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by Carole Fréchette,
trans. John Murrell
Pi Theatre
Shadbolt Centre for the Arts, Burnaby
April 27-29

The following is Jerry's review of this production at the Firehall Arts Centre in 2004.

A middle-aged woman sits alone at an outdoor table in a Brussels cafe telling us her love stories. About passionate, impulsive Siegfried who cut a hole in their bedroom ceiling to give her the sky. About beautiful, crazy Jan who made love to her in a construction pit in the heart of the city at mid-afternoon. Every so often she'll stop and look anxiously in her compact mirror, or ask us whether her elbows look different or her hands or her neck--whether we see the extra skin that keeps growing and growing, threatening to consume her. And she tells us about the young man who told her his love stories, and offered her the secret for saving her skin.

Québécoise playwright Carol Fréchette's Elisa's Skin is a gem of a play, minimalist in its conception, virtually actionless. In this remount of Pi Theatre's hugely successful 2003 production, Elisa rises from her chair only twice, and the young man makes a few entrances and exits. Otherwise we are in the grip of Elisa's narrative, and Marie Stillin's Elisa is mesmerizing. Her slim, almost pre-Raphaelite elegance makes the character's phobia about her aging body especially poignant and moving. Stillin lets us see so clearly Elisa's terrible fear of disintegration and yet contains it so beautifully. Only a slightly artificial staccato quality to her vocal delivery--a quality I don't recall from last year--mars her bravura performance.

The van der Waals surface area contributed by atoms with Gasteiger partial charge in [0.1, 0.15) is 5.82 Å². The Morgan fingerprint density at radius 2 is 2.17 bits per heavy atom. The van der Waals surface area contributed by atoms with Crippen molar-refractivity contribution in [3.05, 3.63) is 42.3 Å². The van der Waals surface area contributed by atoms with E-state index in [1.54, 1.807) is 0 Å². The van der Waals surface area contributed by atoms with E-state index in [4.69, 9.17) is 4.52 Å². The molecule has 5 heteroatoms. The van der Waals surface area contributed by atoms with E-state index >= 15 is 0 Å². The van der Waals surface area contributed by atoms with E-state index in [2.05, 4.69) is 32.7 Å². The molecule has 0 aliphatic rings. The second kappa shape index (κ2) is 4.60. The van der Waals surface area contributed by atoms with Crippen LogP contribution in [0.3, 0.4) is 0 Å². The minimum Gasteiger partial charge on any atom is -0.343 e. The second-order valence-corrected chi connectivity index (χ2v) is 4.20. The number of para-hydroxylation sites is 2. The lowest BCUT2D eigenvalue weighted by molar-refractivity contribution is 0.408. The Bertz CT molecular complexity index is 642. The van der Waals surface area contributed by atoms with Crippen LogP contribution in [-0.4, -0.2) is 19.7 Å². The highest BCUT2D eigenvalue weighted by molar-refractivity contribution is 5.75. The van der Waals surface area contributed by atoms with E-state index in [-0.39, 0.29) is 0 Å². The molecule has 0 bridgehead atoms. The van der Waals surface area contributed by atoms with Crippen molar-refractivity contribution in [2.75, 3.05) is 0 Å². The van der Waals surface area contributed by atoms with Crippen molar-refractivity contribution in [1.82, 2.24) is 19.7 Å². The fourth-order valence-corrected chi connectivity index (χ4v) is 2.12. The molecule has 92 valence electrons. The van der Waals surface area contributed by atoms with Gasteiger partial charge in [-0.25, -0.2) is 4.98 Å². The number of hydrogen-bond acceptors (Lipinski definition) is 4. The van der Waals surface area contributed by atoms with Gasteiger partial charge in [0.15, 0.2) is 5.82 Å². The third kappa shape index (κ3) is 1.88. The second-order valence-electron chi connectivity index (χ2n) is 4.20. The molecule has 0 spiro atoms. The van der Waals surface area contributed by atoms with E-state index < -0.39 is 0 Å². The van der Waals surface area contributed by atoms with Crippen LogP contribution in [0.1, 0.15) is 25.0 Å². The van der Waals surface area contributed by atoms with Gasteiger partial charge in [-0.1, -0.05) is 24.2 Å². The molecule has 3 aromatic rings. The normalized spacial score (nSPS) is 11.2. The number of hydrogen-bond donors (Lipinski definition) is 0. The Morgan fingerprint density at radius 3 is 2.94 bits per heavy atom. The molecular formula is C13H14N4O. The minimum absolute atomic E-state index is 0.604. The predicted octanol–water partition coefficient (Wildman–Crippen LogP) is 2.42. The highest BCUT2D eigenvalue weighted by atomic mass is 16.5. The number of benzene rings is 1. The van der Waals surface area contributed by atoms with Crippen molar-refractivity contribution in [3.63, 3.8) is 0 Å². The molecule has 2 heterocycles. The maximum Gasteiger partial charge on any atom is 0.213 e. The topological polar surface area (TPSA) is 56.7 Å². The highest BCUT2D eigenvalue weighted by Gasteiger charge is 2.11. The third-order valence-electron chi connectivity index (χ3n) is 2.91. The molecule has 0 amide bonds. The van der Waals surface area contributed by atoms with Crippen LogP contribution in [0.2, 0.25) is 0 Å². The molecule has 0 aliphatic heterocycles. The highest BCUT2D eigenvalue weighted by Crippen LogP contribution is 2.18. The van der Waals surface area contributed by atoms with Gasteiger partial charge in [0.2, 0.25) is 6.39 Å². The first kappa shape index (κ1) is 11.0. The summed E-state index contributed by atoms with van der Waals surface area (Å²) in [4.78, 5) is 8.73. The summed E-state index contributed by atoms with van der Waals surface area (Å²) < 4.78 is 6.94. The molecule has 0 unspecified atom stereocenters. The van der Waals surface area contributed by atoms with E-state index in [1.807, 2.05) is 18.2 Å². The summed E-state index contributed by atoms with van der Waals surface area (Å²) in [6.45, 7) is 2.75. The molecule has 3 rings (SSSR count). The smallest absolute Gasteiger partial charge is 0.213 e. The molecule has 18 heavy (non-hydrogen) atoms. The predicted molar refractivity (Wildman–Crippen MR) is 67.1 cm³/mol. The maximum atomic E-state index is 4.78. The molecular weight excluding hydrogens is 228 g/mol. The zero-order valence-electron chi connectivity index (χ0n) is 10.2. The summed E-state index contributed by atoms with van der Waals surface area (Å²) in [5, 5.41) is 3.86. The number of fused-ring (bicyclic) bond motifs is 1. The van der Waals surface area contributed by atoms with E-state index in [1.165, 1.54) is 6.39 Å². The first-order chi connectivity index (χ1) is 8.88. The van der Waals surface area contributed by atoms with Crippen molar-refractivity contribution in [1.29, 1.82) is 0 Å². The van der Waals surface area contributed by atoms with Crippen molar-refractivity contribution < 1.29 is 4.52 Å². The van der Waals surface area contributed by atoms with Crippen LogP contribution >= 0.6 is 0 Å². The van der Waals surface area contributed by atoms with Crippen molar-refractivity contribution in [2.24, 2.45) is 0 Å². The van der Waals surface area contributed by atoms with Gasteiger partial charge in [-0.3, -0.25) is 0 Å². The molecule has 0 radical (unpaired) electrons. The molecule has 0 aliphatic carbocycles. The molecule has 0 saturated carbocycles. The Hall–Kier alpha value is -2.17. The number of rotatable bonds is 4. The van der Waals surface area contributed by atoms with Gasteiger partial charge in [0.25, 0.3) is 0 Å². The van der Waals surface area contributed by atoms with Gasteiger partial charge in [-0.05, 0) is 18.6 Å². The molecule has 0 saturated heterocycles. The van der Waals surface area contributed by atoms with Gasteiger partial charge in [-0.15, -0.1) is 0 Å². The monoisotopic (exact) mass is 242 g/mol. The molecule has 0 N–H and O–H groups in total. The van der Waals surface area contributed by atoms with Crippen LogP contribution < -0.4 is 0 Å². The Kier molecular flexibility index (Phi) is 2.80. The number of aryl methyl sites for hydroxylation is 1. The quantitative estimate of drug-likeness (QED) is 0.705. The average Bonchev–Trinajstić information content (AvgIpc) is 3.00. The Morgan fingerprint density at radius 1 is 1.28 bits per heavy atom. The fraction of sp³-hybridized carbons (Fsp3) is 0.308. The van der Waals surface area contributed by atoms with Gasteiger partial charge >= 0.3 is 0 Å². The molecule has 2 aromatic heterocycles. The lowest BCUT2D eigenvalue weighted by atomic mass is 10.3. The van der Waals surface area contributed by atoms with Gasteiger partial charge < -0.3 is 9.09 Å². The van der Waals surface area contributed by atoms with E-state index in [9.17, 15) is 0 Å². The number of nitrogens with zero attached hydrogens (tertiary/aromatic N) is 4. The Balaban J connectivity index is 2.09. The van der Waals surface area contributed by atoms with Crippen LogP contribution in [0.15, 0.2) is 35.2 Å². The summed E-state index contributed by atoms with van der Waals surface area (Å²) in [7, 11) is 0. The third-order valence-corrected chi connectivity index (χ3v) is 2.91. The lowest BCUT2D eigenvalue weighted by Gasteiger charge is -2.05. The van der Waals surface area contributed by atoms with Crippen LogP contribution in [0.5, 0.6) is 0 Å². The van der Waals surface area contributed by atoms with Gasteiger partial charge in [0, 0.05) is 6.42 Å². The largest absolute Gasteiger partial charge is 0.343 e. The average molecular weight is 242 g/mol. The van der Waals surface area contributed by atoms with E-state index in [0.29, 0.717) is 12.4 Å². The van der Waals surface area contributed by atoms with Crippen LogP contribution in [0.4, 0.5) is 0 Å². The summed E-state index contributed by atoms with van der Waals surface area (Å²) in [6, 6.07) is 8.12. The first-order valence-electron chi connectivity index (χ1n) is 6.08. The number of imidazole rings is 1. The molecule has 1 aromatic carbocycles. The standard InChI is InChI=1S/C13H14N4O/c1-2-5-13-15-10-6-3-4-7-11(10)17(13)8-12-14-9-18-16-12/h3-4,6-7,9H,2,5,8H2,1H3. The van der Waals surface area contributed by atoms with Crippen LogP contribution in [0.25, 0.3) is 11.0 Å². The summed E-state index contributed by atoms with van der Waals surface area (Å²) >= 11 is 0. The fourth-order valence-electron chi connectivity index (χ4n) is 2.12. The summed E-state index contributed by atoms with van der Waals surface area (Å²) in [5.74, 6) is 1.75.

Todd Thomson is also excellent as the young man, essentially reprising the fantasy role of erotic saviour he recently played as sexy Jesus in Lucia Frangione's Espresso. I guess if you're going to get type-cast, you could do a lot worse. Kudos to Del Surjik's sensitive direction and moody lighting plot, and to playwright John Murrell's fluid English translation.

Though the show reminded me at times of Beckett's Krapp's Last Tape and Kafka's "Metamorphosis"--high praise in my book--it has at its heart the lyrical narcissism typical of so much Québécois theatre. Sometimes I find that style hard to take. The translation across cultures doesn't always work. But it does this time, due to a fine script and an exceptional production. Highly recommended.

Jerry Wasserman

last updated: Thursday, April 20, 2006 2:59 PM
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